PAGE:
A few months ago, I read the Society of Others and it was a very intriguing book, as I stayed up late into the night to finish the novel. Now I am writing a book report on it (still in high school - 10th grade) and I have some unanswered questions. What does the eye symbolize on the cover of the book? I can understand the road (journey through life, the road that lead the narrator through life, ect.) but I am at a loss at what the eye symbolizes. Also, the ending was an interesting turn in the story. But about the man he kills on the final page (the antagonist), is that man the narrator's-anti self (opposite of himself) or is he the part of the narrator/the part of everyone of us that is hated by him/ourselves? Is he standing in a mirror and seeing his opposite (mirrors=opposite) or is he seeing himself? Thank you so much! Your novel lead to a whole new world of thought for myself.

William Nicholson responded:

I can't tell you about the eye on the cover, because that was the publisher's decision, not mine. I like it, and guess that it represents self-awareness (eye/I), but I may be wrong. The man killed at the end is the narrator's own self, the self that that has trapped him in his own self-world. By killing this self-oriented self he liberates himself into the world of others. Make sense? Basically you understand it already.

Posted by Gabriel

June 1st 2010

hey william, i really loved your book: RICH AND MAD! it was amazing and passionate :) i know that it would be hard to make a sequel but i was wondering if you were considering making one ? i mean maybe they could have a few troubles along the way of their relationships and maybe we could see how leo and joe and grace turn out. maybe cath could date maxi and we could see there story too? thanks for your great book ! p.s i dont know if you remember me but i was at hay this year and u signed your book that i had bought :)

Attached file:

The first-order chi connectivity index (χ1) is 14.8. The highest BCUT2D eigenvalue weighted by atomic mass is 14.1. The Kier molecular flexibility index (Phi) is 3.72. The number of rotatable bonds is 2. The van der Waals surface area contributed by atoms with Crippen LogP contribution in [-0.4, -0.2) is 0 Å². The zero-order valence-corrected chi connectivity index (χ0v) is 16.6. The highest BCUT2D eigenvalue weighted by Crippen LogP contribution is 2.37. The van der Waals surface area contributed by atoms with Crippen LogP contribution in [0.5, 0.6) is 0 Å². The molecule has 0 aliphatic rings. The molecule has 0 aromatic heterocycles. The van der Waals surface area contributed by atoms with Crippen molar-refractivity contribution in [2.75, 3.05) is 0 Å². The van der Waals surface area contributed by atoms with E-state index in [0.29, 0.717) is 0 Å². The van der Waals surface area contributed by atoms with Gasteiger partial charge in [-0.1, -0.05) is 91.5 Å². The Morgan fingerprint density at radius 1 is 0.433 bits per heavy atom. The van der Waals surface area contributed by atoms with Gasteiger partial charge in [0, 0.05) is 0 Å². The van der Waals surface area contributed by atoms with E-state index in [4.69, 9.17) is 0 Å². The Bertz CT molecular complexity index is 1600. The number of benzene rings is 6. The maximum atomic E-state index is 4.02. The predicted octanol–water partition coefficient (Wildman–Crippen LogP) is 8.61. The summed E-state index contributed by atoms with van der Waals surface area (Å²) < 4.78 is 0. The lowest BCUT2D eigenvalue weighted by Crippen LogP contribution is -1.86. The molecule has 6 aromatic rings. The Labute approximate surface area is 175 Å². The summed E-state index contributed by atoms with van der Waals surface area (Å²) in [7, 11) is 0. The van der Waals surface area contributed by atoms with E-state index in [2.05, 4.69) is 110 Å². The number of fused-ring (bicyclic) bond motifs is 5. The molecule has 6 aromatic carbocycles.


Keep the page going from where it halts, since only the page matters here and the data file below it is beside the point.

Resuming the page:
William Nicholson responded:

Great that you liked it. A sequel? Maybe. Or maybe another book about teen love featuring new characters? I'm going to wait and see how well this book is received before committing to another one.

Posted by Jack Noutch

June 1st 2010

Dear Mr Nicholson, It's very nice to come across your website that is so open and welcoming, much like a homely country inn, so there's my first thank-you. My second is for the works you've written which I've enjoyed so much. I remember happily reading The Wind on Fire trilogy at the cross-over from primary to secondary schooling, and many of the pictures they conjured - particularly of The Wing Singer - remain quite vivid even now, as I move on to tertiary education. I have also been thrilled by Gladiator and wept at Shadowlands, many times each, and its about the latter I have a question or two. Firstly, did you research a lot into the lives of C S Lewis & Joy Gresham? And, bouncing off that, how much do you consider their characters in the play/film your own, as opposed to biographical portraits? I hope that's not broaching too wide a subject! Many thanks once more. Jack

William Nicholson responded:

I did of course read all that's available on Jack and Joy, but in terms of their relationship that's not much. So I have to admit their characters in Shadowlands are mostly a creation of my own. However, Joy's son Douglas Gresham, who realises how fictional my work is, also says no truer account of his mother and step-father's love exists. So fiction can contain truth.